Barrier islands like those found on the Outer Banks of North Carolina represent land forms that are subjugated to an array of environmental factors including variable winds, waves, and episodic storm events. Rodanthe is a back-barrier area, meaning it is on the sound side of the islands. This makes it susceptible to different conditions or processes than the ocean side. These environmental conditions impact what goes on both above and below the water and have the capacity to bring about rapid change to the habitats that are found therein.
A team of geologists at the UNC Coastal Studies Institute are evaluating wave and current processes with regards to sediment dynamics in the research area at Rodanthe. This area is referred to as Hatteras Flats and is characterized by being both very flat and shallow. What these researchers want to know is how the processes of wind and waves move sediment on the Hatteras Flats. Scientists are trying to discover what options there are to mitigate the refilling of the channel due to these processes.
Sound Science: The Pamlico Sound is the largest of North Carolina’s estuaries measuring 80 miles in length and 15-20 miles in width, providing a water surface area of 3,000 square miles.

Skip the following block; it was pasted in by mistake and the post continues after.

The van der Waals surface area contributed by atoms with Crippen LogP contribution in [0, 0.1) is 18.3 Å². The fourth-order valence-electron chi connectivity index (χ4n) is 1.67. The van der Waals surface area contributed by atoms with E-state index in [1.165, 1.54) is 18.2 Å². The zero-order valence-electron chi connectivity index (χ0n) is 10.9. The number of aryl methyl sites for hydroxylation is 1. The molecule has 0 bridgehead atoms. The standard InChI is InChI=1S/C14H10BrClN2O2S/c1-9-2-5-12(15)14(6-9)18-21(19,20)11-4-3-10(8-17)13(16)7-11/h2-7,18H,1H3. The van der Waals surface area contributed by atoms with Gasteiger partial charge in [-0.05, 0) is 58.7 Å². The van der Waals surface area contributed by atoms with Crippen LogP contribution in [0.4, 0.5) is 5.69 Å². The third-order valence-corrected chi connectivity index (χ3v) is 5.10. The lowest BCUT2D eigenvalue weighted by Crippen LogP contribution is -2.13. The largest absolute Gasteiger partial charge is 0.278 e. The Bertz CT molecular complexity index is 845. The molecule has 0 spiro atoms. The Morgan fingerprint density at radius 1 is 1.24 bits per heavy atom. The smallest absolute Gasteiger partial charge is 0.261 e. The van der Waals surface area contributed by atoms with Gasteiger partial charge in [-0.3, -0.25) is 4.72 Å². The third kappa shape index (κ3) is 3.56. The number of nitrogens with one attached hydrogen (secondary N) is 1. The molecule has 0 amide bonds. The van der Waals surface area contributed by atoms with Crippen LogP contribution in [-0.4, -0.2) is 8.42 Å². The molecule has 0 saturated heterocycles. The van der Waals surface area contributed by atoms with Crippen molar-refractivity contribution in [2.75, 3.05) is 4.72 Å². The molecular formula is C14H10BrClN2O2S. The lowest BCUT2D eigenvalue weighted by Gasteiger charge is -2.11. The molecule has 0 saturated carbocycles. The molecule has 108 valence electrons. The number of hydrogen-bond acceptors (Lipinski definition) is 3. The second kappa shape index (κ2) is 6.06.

When geologists talk about sediment dynamics, they are talking about particles that are transported by water flow. Sediment dynamics is the attempt to understand how these particles move around, what causes them to move and also what contributes to their retention. If scientists can figure out a way to inhibit sediment dispersal, then it paves the way for understanding a way to disrupt the degradation of shoreline caused by back-barrier erosion. By understanding the sediment dynamics unique to the defined research area in Rodanthe, scientists hope to offer suggestions to the NC DOT about their options for dredging and spoil deposition.
Research Methods: Field and Lab Work
The first step in the approach to understanding sediment dynamics in the research area is to first understand the sediment. That means recording its type (whether its sand or silt), size (medium or fine), and the amount of organic material present (lots of vegetation, little or none). All of these factor into the capacity for the sediment to be re-suspended, or swept up into the water column and able to be carried away.
In addition to knowing the characteristics of the sediment, scientists need to know the characteristics of the processes. That means they need data on the wind, water depths, tide movement, water clarity and the rate of erosion. If you combine knowledge of the variety of sediment present with knowledge of processes, then an educated suggestion can be offered concerning where to place the sediment, where not to place it, or how long DOT can expect to re-dredge a particular area.